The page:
Eastbound and Down
Take a gander at the sign in the background: "Kenny Powers: He'll sign your balls." If you don't find this at least moderately amusing, then Eastbound and Down will never lodge itself inside your brain (and I probably wouldn't want to have a nice spaghetti dinner with you). Of course, I find it to be hilarious. This is not surprising. Produced by the preeminent comedy writing/directing team of our time in Will Ferrell & Adam McKay (currently upending Broadway in their brilliant You're Welcome, America), the show is an exemplar of their improvisational approach to lowbrow shenanigans.
In Danny McBride, Jody Hill, and Ben Best, they've found their dick joke soul mates. A trio of friends who met at school in North Carolina (David Gordon Green is a fellow traveler, who also directs a few episodes of the show), they collaborated on the indie The Foot Fist Way in 2006. In it, Danny McBride plays a Ferrellian karate instructor, an overweight blowhard who'd rather kick a kid in the head than impart a lesson. Ferrell & McKay loved it, and picked it up for distribution by their Gary Sanchez Productions.
Soon the NC boys pitched the story of a washed up, jackass ex-ballplayer who returns to his hometown of Shelby to be a gym teacher. Thus Kenny Powers (McBride) was born. Probably the biggest a-hole to ever grace the small screen, Powers is monumentally self-regarding, ignorant of his physical degradation and resultant fall from fame. He's shocked when his old bat sells for seven bucks on E-bay. Expecting a hero's welcome when he returns home, he's treated as an afterthought, especially by his ex-flame April (Katy Mixon), a teacher at the same school engaged to the principal (a yuppie glad-hander played by Andrew Daly). The majority of Powers' vanity is focused in her direction, from awkward come-ons to an ecstasy fueled dance of seduction.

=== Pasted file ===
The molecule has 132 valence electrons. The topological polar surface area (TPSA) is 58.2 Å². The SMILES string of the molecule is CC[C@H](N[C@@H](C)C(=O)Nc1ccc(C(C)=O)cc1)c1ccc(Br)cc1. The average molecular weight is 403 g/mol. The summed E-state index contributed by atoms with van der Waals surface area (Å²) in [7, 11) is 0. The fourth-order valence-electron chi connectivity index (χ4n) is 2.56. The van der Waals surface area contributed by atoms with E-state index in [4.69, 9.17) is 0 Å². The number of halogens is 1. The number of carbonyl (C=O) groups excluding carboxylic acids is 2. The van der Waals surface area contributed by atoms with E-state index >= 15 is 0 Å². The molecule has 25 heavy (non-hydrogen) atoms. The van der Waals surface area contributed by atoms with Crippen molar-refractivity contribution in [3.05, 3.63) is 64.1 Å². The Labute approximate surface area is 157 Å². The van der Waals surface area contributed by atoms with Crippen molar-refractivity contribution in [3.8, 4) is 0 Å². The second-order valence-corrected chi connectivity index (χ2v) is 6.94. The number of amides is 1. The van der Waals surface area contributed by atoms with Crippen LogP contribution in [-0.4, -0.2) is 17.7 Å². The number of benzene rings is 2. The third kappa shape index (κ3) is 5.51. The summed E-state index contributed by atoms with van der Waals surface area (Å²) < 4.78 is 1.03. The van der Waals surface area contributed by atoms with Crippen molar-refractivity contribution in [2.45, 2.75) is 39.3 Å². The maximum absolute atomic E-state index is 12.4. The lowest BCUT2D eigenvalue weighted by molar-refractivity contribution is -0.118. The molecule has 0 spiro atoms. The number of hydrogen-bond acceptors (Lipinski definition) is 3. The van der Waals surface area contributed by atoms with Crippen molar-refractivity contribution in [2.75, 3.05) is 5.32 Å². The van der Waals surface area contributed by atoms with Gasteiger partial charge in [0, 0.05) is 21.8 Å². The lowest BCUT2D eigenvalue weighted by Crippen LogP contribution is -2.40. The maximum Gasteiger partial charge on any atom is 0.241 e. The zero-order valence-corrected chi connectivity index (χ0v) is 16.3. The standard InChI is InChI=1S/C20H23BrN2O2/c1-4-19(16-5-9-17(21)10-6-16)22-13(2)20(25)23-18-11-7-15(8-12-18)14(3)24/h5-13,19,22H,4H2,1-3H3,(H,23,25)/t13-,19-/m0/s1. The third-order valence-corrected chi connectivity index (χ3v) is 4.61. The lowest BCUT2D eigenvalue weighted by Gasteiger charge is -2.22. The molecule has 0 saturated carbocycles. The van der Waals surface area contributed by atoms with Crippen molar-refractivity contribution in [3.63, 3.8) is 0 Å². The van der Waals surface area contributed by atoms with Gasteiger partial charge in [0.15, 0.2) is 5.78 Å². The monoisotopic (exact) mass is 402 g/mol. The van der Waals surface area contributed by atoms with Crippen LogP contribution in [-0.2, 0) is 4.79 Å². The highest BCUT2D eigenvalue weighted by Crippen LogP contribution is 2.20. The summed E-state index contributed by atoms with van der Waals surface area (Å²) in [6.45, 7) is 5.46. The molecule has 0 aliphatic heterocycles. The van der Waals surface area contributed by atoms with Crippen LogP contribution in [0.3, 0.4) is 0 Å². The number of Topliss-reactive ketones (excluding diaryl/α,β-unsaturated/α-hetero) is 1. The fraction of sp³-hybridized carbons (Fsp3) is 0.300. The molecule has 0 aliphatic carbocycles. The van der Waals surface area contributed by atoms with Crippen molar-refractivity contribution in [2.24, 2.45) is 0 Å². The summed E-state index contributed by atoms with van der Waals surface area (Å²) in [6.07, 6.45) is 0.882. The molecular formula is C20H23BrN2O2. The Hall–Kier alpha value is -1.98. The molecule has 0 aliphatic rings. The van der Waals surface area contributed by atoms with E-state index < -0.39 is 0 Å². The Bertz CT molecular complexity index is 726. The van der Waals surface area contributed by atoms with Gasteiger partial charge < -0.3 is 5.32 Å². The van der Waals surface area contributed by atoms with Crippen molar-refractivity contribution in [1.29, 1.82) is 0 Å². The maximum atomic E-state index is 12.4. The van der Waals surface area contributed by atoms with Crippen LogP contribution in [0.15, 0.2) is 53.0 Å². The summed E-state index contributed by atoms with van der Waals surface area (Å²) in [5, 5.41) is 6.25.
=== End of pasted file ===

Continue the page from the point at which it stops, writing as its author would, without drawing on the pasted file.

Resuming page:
McBride utlizes his ungainly frame and curly mullet to spectacularly uncomfortable effect, waddling into every frame with supreme confidence like he's Victor Mature in a swords 'n sandal epic. The show ultimately works because of its cast, which is rich in character work, especially John Hawkes and Ben Best, who play his put-upon brother and coke-fiend best friend, respectively. All play off each other with ease, shown in such small details as Hawkes spitting out his toothpaste into the toilet (while he's on it), McBride's attempt to "dunk" his tray of food into a garbage can, and Will Ferrell's absurd platinum blonde wig. It's this buildup of incidental bits of slapstick that makes the show great.
*Zachary Campbell shows more love for Termite Art's favorite actress Anna Faris over at Rouge, complete with quotes from Raul Ruiz.
*Spinster Aunt and I contributed to the "Varieties of Cinematic Experience" section in the new Believer. Buy it!